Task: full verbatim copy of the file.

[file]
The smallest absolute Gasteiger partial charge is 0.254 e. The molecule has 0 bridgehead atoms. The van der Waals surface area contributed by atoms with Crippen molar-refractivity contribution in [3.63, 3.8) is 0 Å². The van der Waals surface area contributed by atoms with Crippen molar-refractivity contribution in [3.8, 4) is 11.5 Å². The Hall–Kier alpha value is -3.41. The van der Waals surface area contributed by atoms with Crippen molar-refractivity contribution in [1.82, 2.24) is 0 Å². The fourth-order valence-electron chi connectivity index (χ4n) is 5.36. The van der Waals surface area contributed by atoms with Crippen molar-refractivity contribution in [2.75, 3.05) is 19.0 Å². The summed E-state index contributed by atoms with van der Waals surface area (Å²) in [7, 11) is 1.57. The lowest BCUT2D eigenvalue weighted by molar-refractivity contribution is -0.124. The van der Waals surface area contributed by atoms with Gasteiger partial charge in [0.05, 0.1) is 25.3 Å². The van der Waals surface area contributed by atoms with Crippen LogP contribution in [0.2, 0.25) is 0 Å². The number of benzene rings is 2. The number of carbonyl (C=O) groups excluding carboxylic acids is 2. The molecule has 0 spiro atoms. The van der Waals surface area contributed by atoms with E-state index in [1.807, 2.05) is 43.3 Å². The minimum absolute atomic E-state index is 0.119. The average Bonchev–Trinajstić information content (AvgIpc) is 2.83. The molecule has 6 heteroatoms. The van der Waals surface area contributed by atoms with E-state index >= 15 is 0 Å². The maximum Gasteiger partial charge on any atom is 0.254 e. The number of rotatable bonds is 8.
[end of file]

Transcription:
The smallest absolute Gasteiger partial charge is 0.254 e. The molecule has 0 bridgehead atoms. The van der Waals surface area contributed by atoms with Crippen molar-refractivity contribution in [3.63, 3.8) is 0 Å². The van der Waals surface area contributed by atoms with Crippen molar-refractivity contribution in [3.8, 4) is 11.5 Å². The Hall–Kier alpha value is -3.41. The van der Waals surface area contributed by atoms with Crippen molar-refractivity contribution in [1.82, 2.24) is 0 Å². The fourth-order valence-electron chi connectivity index (χ4n) is 5.36. The van der Waals surface area contributed by atoms with Crippen molar-refractivity contribution in [2.75, 3.05) is 19.0 Å². The summed E-state index contributed by atoms with van der Waals surface area (Å²) in [7, 11) is 1.57. The lowest BCUT2D eigenvalue weighted by molar-refractivity contribution is -0.124. The van der Waals surface area contributed by atoms with Gasteiger partial charge in [0.05, 0.1) is 25.3 Å². The van der Waals surface area contributed by atoms with Crippen LogP contribution in [0.2, 0.25) is 0 Å². The number of benzene rings is 2. The number of carbonyl (C=O) groups excluding carboxylic acids is 2. The molecule has 0 spiro atoms. The van der Waals surface area contributed by atoms with E-state index in [1.807, 2.05) is 43.3 Å². The minimum absolute atomic E-state index is 0.119. The average Bonchev–Trinajstić information content (AvgIpc) is 2.83. The molecule has 6 heteroatoms. The van der Waals surface area contributed by atoms with E-state index >= 15 is 0 Å². The maximum Gasteiger partial charge on any atom is 0.254 e. The number of rotatable bonds is 8.